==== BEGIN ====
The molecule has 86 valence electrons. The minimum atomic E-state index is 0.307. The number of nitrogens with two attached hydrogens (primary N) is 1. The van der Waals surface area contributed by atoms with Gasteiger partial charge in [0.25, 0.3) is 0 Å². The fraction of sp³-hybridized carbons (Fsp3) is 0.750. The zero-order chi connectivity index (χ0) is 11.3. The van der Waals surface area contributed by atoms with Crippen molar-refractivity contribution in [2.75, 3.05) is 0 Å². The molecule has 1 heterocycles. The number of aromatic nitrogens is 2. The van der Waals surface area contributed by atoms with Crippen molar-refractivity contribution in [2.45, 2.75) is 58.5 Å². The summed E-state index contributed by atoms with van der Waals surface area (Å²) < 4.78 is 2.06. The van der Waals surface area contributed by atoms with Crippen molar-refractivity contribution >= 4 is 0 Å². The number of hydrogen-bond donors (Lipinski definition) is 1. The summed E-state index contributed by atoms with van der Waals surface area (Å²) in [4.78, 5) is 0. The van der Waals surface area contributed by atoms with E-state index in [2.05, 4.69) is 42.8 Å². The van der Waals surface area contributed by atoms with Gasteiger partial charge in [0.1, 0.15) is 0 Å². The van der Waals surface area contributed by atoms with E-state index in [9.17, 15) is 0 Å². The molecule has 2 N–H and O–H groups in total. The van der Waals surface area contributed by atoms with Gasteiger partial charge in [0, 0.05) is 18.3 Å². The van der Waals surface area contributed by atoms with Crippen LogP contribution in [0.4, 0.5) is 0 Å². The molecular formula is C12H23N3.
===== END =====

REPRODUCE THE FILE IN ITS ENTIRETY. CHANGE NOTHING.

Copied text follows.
The molecule has 86 valence electrons. The minimum atomic E-state index is 0.307. The number of nitrogens with two attached hydrogens (primary N) is 1. The van der Waals surface area contributed by atoms with Gasteiger partial charge in [0.25, 0.3) is 0 Å². The fraction of sp³-hybridized carbons (Fsp3) is 0.750. The zero-order chi connectivity index (χ0) is 11.3. The van der Waals surface area contributed by atoms with Crippen molar-refractivity contribution in [2.75, 3.05) is 0 Å². The molecule has 1 heterocycles. The number of aromatic nitrogens is 2. The van der Waals surface area contributed by atoms with Crippen molar-refractivity contribution in [2.45, 2.75) is 58.5 Å². The summed E-state index contributed by atoms with van der Waals surface area (Å²) < 4.78 is 2.06. The van der Waals surface area contributed by atoms with Crippen molar-refractivity contribution >= 4 is 0 Å². The number of hydrogen-bond donors (Lipinski definition) is 1. The summed E-state index contributed by atoms with van der Waals surface area (Å²) in [4.78, 5) is 0. The van der Waals surface area contributed by atoms with E-state index in [2.05, 4.69) is 42.8 Å². The van der Waals surface area contributed by atoms with Gasteiger partial charge in [0.1, 0.15) is 0 Å². The van der Waals surface area contributed by atoms with E-state index in [9.17, 15) is 0 Å². The molecule has 2 N–H and O–H groups in total. The van der Waals surface area contributed by atoms with Gasteiger partial charge in [0, 0.05) is 18.3 Å². The van der Waals surface area contributed by atoms with Crippen LogP contribution in [0.4, 0.5) is 0 Å². The molecular formula is C12H23N3.